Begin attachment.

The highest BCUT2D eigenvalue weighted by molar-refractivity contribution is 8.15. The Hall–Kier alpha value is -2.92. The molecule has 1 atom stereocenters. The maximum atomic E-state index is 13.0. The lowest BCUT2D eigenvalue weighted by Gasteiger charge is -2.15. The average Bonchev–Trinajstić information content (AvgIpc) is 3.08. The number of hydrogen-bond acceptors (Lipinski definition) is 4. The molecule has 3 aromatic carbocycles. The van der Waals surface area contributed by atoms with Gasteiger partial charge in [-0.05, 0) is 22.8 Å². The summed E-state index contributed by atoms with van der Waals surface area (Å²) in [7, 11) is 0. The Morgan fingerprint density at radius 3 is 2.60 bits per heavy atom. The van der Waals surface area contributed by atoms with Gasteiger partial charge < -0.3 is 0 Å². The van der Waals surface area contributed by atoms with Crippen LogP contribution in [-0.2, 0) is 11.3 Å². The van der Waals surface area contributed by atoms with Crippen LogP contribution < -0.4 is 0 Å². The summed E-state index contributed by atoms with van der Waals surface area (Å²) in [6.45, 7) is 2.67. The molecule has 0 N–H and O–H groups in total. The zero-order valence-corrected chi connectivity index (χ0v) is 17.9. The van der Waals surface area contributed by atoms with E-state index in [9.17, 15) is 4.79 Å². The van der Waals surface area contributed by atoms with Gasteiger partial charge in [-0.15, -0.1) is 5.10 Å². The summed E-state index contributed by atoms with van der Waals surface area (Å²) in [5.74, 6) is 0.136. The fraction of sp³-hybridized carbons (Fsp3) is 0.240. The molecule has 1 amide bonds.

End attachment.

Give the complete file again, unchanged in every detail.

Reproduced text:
The highest BCUT2D eigenvalue weighted by molar-refractivity contribution is 8.15. The Hall–Kier alpha value is -2.92. The molecule has 1 atom stereocenters. The maximum atomic E-state index is 13.0. The lowest BCUT2D eigenvalue weighted by Gasteiger charge is -2.15. The average Bonchev–Trinajstić information content (AvgIpc) is 3.08. The number of hydrogen-bond acceptors (Lipinski definition) is 4. The molecule has 3 aromatic carbocycles. The van der Waals surface area contributed by atoms with Gasteiger partial charge in [-0.05, 0) is 22.8 Å². The summed E-state index contributed by atoms with van der Waals surface area (Å²) in [7, 11) is 0. The Morgan fingerprint density at radius 3 is 2.60 bits per heavy atom. The van der Waals surface area contributed by atoms with Gasteiger partial charge < -0.3 is 0 Å². The van der Waals surface area contributed by atoms with Crippen LogP contribution in [-0.2, 0) is 11.3 Å². The van der Waals surface area contributed by atoms with Crippen LogP contribution < -0.4 is 0 Å². The summed E-state index contributed by atoms with van der Waals surface area (Å²) in [6.45, 7) is 2.67. The molecule has 0 N–H and O–H groups in total. The zero-order valence-corrected chi connectivity index (χ0v) is 17.9. The van der Waals surface area contributed by atoms with E-state index in [9.17, 15) is 4.79 Å². The van der Waals surface area contributed by atoms with Gasteiger partial charge in [-0.15, -0.1) is 5.10 Å². The summed E-state index contributed by atoms with van der Waals surface area (Å²) in [5.74, 6) is 0.136. The fraction of sp³-hybridized carbons (Fsp3) is 0.240. The molecule has 1 amide bonds.